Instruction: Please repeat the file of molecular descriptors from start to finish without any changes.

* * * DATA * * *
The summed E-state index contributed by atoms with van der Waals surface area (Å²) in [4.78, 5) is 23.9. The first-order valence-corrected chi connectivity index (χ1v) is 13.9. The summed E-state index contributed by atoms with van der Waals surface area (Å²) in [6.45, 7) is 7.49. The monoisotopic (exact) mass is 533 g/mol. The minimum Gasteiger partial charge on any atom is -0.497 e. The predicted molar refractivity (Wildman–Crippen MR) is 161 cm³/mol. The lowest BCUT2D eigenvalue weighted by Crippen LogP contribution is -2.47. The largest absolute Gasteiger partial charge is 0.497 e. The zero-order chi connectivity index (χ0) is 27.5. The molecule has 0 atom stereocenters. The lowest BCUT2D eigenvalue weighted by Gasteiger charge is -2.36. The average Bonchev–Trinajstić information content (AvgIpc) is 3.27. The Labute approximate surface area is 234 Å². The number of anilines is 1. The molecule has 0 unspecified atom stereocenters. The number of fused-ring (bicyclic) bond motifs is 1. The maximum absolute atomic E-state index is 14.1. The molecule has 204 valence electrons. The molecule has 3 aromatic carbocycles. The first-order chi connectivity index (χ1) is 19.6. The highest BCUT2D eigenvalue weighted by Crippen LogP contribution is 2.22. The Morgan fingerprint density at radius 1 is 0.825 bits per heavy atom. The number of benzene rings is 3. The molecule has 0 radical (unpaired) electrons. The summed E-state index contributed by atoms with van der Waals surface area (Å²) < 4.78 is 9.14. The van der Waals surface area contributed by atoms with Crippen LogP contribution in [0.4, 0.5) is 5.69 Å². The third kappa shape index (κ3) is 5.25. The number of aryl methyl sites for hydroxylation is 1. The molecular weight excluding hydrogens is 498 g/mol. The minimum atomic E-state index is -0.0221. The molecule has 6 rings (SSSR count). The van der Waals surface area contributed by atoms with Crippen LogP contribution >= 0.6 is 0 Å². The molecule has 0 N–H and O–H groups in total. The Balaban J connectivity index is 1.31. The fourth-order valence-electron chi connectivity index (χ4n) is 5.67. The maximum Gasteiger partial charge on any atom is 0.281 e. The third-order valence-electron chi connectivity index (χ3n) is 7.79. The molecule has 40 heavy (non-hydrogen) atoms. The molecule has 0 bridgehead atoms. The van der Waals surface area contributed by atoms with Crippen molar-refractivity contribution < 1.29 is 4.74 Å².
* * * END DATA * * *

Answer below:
The summed E-state index contributed by atoms with van der Waals surface area (Å²) in [4.78, 5) is 23.9. The first-order valence-corrected chi connectivity index (χ1v) is 13.9. The summed E-state index contributed by atoms with van der Waals surface area (Å²) in [6.45, 7) is 7.49. The monoisotopic (exact) mass is 533 g/mol. The minimum Gasteiger partial charge on any atom is -0.497 e. The predicted molar refractivity (Wildman–Crippen MR) is 161 cm³/mol. The lowest BCUT2D eigenvalue weighted by Crippen LogP contribution is -2.47. The largest absolute Gasteiger partial charge is 0.497 e. The zero-order chi connectivity index (χ0) is 27.5. The molecule has 0 atom stereocenters. The lowest BCUT2D eigenvalue weighted by Gasteiger charge is -2.36. The average Bonchev–Trinajstić information content (AvgIpc) is 3.27. The Labute approximate surface area is 234 Å². The number of anilines is 1. The molecule has 0 unspecified atom stereocenters. The number of fused-ring (bicyclic) bond motifs is 1. The maximum absolute atomic E-state index is 14.1. The molecule has 204 valence electrons. The molecule has 3 aromatic carbocycles. The first-order chi connectivity index (χ1) is 19.6. The highest BCUT2D eigenvalue weighted by Crippen LogP contribution is 2.22. The Morgan fingerprint density at radius 1 is 0.825 bits per heavy atom. The number of benzene rings is 3. The molecule has 0 radical (unpaired) electrons. The summed E-state index contributed by atoms with van der Waals surface area (Å²) < 4.78 is 9.14. The van der Waals surface area contributed by atoms with Crippen LogP contribution in [0.4, 0.5) is 5.69 Å². The third kappa shape index (κ3) is 5.25. The number of aryl methyl sites for hydroxylation is 1. The molecular weight excluding hydrogens is 498 g/mol. The minimum atomic E-state index is -0.0221. The molecule has 6 rings (SSSR count). The van der Waals surface area contributed by atoms with Crippen LogP contribution >= 0.6 is 0 Å². The molecule has 0 N–H and O–H groups in total. The Balaban J connectivity index is 1.31. The fourth-order valence-electron chi connectivity index (χ4n) is 5.67. The maximum Gasteiger partial charge on any atom is 0.281 e. The third-order valence-electron chi connectivity index (χ3n) is 7.79. The molecule has 40 heavy (non-hydrogen) atoms. The molecule has 0 bridgehead atoms. The van der Waals surface area contributed by atoms with Crippen molar-refractivity contribution < 1.29 is 4.74 Å².